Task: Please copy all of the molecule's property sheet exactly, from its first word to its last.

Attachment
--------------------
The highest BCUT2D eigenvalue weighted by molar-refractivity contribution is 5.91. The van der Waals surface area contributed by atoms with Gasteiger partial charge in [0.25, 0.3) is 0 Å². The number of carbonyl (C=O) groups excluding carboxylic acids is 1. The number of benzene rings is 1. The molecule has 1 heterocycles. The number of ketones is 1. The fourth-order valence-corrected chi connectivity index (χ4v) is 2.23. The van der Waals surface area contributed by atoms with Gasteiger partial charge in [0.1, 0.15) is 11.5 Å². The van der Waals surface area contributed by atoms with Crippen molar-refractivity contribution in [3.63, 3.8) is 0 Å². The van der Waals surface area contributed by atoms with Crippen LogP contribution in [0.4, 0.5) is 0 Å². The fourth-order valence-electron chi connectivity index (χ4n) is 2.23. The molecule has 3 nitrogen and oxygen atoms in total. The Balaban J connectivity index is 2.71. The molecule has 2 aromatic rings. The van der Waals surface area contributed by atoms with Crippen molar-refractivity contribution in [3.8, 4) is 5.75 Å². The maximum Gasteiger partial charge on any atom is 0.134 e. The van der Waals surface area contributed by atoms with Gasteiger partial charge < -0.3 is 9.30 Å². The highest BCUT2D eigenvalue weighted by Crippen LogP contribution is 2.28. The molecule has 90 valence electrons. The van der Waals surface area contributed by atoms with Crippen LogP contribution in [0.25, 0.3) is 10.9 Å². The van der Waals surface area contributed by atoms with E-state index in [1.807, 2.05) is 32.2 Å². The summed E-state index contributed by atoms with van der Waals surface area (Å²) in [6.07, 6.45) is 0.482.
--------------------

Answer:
The highest BCUT2D eigenvalue weighted by molar-refractivity contribution is 5.91. The van der Waals surface area contributed by atoms with Gasteiger partial charge in [0.25, 0.3) is 0 Å². The number of carbonyl (C=O) groups excluding carboxylic acids is 1. The number of benzene rings is 1. The molecule has 1 heterocycles. The number of ketones is 1. The fourth-order valence-corrected chi connectivity index (χ4v) is 2.23. The van der Waals surface area contributed by atoms with Gasteiger partial charge in [0.1, 0.15) is 11.5 Å². The van der Waals surface area contributed by atoms with Crippen molar-refractivity contribution in [3.63, 3.8) is 0 Å². The van der Waals surface area contributed by atoms with Crippen LogP contribution in [0.4, 0.5) is 0 Å². The fourth-order valence-electron chi connectivity index (χ4n) is 2.23. The molecule has 3 nitrogen and oxygen atoms in total. The Balaban J connectivity index is 2.71. The molecule has 2 aromatic rings. The van der Waals surface area contributed by atoms with Crippen molar-refractivity contribution in [3.8, 4) is 5.75 Å². The maximum Gasteiger partial charge on any atom is 0.134 e. The van der Waals surface area contributed by atoms with Gasteiger partial charge < -0.3 is 9.30 Å². The highest BCUT2D eigenvalue weighted by Crippen LogP contribution is 2.28. The molecule has 90 valence electrons. The van der Waals surface area contributed by atoms with Crippen LogP contribution in [0.25, 0.3) is 10.9 Å². The van der Waals surface area contributed by atoms with E-state index in [1.807, 2.05) is 32.2 Å². The summed E-state index contributed by atoms with van der Waals surface area (Å²) in [6.07, 6.45) is 0.482.